Another example is having users who are logging in for the first time redirected to a special page; for example, a welcome page, subscription page, or something of that sort. With enough coding skills, this plugin can be of great help to you. In addition to all of that, the plugin can be translated to almost 15 different languages.

    6. Easy HTTPS Redirection

    The HTTPS Redirection settings page. At the top is a notice message, and below that is an automatic redirection setting with a checkbox, two radio button options, and a field for the URL.

    HTTPS Redirection will provide your users with extra security and provide you with better search engine rankings.

    Here’s a plugin that implements a type of redirect that is different from the ones that we mentioned so far. The main use of this plugin is to make websites SSL compatible. However, there is a requirement that you have an SSL certificate installed to your website.

    You hosting provider can help you with that. The plugin is made as to redirect users to an HTTP version of your website and of every page on that website. By doing so, not only does the plugin provide you with an extra layer of security, but also allows search engines to index that version rather than the HTTP version. That will result in a better score for your website with regard to its search engine ranking.

    There is a smart feature here that will spare you a huge hassle. Some websites have static files and pages that are operating through links that are not HTTPS-compatible. If your website becomes SSL-compatible, your visitors will be warned when trying to access such files or pages.

    Usually, redirect plugins cannot generate dynamic URLs for such files, but this plugin is capable of force-loading these resources through HTTPS URLs. The best thing about the HTTPS Redirection plugin is that it has all the documentation you’ll need to use it effectively.

    7. Simple 301 Redirects

    The plugin's

    Using shortened URLs, this plugin can land your users anywhere you want on your website or elsewhere.

    Simple 301 Redirects is among the simplest plugins you’ll find in this category. All of its work is done through the WordPress dashboard, and aside from setting the parameters of the redirect requests, you won’t need to get into any complex details while using the plugin.

    If you’re migrating your original website to WordPress, Simple 301 Redirects can help you maintain your URL structure. It obviously implements 301 redirects in particular, and these will manage to smoothly pass visitors onto the new pages and preserve your website’s search engine ranking power.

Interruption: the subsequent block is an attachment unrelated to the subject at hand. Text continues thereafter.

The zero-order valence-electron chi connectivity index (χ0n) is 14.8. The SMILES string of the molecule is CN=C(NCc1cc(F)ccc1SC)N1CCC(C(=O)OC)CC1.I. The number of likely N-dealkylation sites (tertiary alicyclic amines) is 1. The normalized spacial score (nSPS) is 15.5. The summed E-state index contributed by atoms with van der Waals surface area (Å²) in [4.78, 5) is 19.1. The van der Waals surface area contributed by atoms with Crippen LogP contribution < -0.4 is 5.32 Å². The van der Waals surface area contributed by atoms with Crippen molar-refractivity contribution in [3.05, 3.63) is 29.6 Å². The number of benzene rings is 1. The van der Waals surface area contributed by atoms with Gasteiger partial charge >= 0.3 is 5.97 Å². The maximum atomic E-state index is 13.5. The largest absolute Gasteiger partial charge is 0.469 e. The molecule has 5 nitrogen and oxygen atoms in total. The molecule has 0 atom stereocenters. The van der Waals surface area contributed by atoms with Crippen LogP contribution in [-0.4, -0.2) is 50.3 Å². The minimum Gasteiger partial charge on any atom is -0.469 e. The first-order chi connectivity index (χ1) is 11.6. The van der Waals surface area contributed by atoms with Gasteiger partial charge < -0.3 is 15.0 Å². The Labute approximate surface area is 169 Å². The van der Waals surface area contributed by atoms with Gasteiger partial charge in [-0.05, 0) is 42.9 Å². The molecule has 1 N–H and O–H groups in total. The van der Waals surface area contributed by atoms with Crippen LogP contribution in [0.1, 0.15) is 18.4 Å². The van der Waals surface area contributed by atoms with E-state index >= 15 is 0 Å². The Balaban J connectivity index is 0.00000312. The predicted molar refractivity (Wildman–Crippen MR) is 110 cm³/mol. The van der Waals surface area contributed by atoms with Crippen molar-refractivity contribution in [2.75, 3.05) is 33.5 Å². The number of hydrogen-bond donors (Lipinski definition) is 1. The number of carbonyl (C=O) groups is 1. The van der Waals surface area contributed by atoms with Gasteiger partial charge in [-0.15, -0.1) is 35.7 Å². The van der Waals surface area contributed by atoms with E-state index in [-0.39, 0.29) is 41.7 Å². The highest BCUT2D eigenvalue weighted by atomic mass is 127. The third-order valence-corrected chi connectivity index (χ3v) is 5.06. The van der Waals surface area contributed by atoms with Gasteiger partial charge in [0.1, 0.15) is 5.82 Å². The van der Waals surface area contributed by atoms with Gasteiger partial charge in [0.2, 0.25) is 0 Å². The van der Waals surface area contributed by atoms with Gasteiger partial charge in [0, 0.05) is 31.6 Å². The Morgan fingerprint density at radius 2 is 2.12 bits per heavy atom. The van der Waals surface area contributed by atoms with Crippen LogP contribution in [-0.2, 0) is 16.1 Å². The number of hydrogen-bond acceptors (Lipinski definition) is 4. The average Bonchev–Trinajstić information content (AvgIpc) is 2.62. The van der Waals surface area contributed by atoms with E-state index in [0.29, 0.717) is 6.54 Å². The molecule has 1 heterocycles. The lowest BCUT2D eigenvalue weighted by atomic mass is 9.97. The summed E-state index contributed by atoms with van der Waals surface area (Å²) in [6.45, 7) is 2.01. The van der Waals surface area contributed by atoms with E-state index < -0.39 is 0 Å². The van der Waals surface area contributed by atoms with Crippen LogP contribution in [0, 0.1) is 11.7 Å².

Besides being able to redirect users through your website’s own paths, you’ll also get to redirect them to external websites. That makes the plugin suitable for use as a URL shortener that at the same time can redirect users to your other channels (ex: YouTube, Facebook, WooCommerce, etc.) through these shortened URLs.

    8. Quick Page/Post Redirect

    The Quick Redirects page inside the WordPress dashboard. There is a section for adding new directs with fields for the source and the destination URLs, and another section with a list of the existing redirects.

    This plugin’s flexibility and practicality explain why it is so popular in the WordPress community.

    This plugin is quite old and popular, being used at the time by more than 200,000 websites. It’s fully compatible with WordPress and has a little more to offer than most of its competition. There are two types of redirects that this plugin can implement: quick redirects and individual redirects.

    The quick redirects are the regular 301 redirects which I have been talking about for most of the article. Basically, the quick redirects address 404 errors by redirecting users from the broken link to another function URL.

    All you need to do is provide the request URL and the destination URL and the plugin will handle the rest. These do not require existing pages or posts to be set up. Individual redirects, on the other hand, are used for existing pages and posts.

    An option meta box is added to the edit screen through which you can choose the redirect destination and determine a redirect type (i.e. 301, 302, meta). The optimal use for these redirects is with menu items and duplicate posts, in addition to a number of other cases.

    Under both methods, you have a fair degree of leeway to play around with your URL customization. For instance, you can rewrite URLs altogether, letting the redirect links replace the original links. Through the options screen, you can access and control all of the plugin’s functions.

    For example, you can turn off or erase all of the redirects in a single move, and you can also set up the redirects so as to have them open in a new window, along with many other features. If you want, you can add a column on the side where you can list the pages along with their redirect setup for users to know which URLs will have them redirected.

    What’s up ladies and dudes! Great to finally meet you, and I hope you enjoyed this post. Sign up for my #1 recommended training course and learn how to start your business for FREE!